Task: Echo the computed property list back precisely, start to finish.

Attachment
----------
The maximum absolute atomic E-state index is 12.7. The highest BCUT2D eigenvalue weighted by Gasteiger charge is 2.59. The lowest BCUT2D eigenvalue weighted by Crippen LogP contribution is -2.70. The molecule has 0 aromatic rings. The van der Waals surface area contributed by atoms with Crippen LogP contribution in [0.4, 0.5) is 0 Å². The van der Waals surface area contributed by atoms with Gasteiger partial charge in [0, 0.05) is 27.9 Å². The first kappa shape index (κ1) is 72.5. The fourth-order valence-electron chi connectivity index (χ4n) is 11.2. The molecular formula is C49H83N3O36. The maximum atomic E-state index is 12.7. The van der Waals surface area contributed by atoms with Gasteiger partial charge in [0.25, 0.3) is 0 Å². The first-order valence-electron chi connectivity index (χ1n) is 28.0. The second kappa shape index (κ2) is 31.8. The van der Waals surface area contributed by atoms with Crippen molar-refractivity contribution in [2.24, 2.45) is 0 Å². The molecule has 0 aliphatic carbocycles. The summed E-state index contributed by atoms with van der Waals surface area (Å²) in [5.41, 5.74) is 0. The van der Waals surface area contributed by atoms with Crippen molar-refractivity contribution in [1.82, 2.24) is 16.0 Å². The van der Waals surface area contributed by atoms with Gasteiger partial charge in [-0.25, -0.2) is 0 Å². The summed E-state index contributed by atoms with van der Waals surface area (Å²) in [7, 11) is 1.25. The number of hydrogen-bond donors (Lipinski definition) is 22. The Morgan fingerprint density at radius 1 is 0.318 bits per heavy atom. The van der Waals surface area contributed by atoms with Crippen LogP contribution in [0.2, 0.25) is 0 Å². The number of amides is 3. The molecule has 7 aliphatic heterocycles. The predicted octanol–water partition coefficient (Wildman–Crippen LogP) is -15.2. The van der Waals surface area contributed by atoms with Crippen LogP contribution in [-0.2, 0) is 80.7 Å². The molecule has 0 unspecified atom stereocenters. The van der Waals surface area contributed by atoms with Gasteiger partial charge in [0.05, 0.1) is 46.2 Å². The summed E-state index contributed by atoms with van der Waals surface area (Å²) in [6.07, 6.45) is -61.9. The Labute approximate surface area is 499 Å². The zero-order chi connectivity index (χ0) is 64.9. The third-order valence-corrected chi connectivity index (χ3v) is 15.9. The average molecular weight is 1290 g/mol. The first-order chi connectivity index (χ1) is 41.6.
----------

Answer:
The maximum absolute atomic E-state index is 12.7. The highest BCUT2D eigenvalue weighted by Gasteiger charge is 2.59. The lowest BCUT2D eigenvalue weighted by Crippen LogP contribution is -2.70. The molecule has 0 aromatic rings. The van der Waals surface area contributed by atoms with Crippen LogP contribution in [0.4, 0.5) is 0 Å². The van der Waals surface area contributed by atoms with Gasteiger partial charge in [0, 0.05) is 27.9 Å². The first kappa shape index (κ1) is 72.5. The fourth-order valence-electron chi connectivity index (χ4n) is 11.2. The molecular formula is C49H83N3O36. The maximum atomic E-state index is 12.7. The van der Waals surface area contributed by atoms with Gasteiger partial charge in [0.25, 0.3) is 0 Å². The first-order valence-electron chi connectivity index (χ1n) is 28.0. The second kappa shape index (κ2) is 31.8. The van der Waals surface area contributed by atoms with Crippen molar-refractivity contribution in [2.24, 2.45) is 0 Å². The molecule has 0 aliphatic carbocycles. The summed E-state index contributed by atoms with van der Waals surface area (Å²) in [5.41, 5.74) is 0. The van der Waals surface area contributed by atoms with Crippen molar-refractivity contribution in [1.82, 2.24) is 16.0 Å². The van der Waals surface area contributed by atoms with Gasteiger partial charge in [-0.25, -0.2) is 0 Å². The summed E-state index contributed by atoms with van der Waals surface area (Å²) in [7, 11) is 1.25. The number of hydrogen-bond donors (Lipinski definition) is 22. The Morgan fingerprint density at radius 1 is 0.318 bits per heavy atom. The van der Waals surface area contributed by atoms with Crippen LogP contribution in [0.2, 0.25) is 0 Å². The number of amides is 3. The molecule has 7 aliphatic heterocycles. The predicted octanol–water partition coefficient (Wildman–Crippen LogP) is -15.2. The van der Waals surface area contributed by atoms with Crippen LogP contribution in [-0.2, 0) is 80.7 Å². The molecule has 0 unspecified atom stereocenters. The van der Waals surface area contributed by atoms with Gasteiger partial charge in [0.05, 0.1) is 46.2 Å². The summed E-state index contributed by atoms with van der Waals surface area (Å²) in [6.07, 6.45) is -61.9. The Labute approximate surface area is 499 Å². The zero-order chi connectivity index (χ0) is 64.9. The third-order valence-corrected chi connectivity index (χ3v) is 15.9. The average molecular weight is 1290 g/mol. The first-order chi connectivity index (χ1) is 41.6.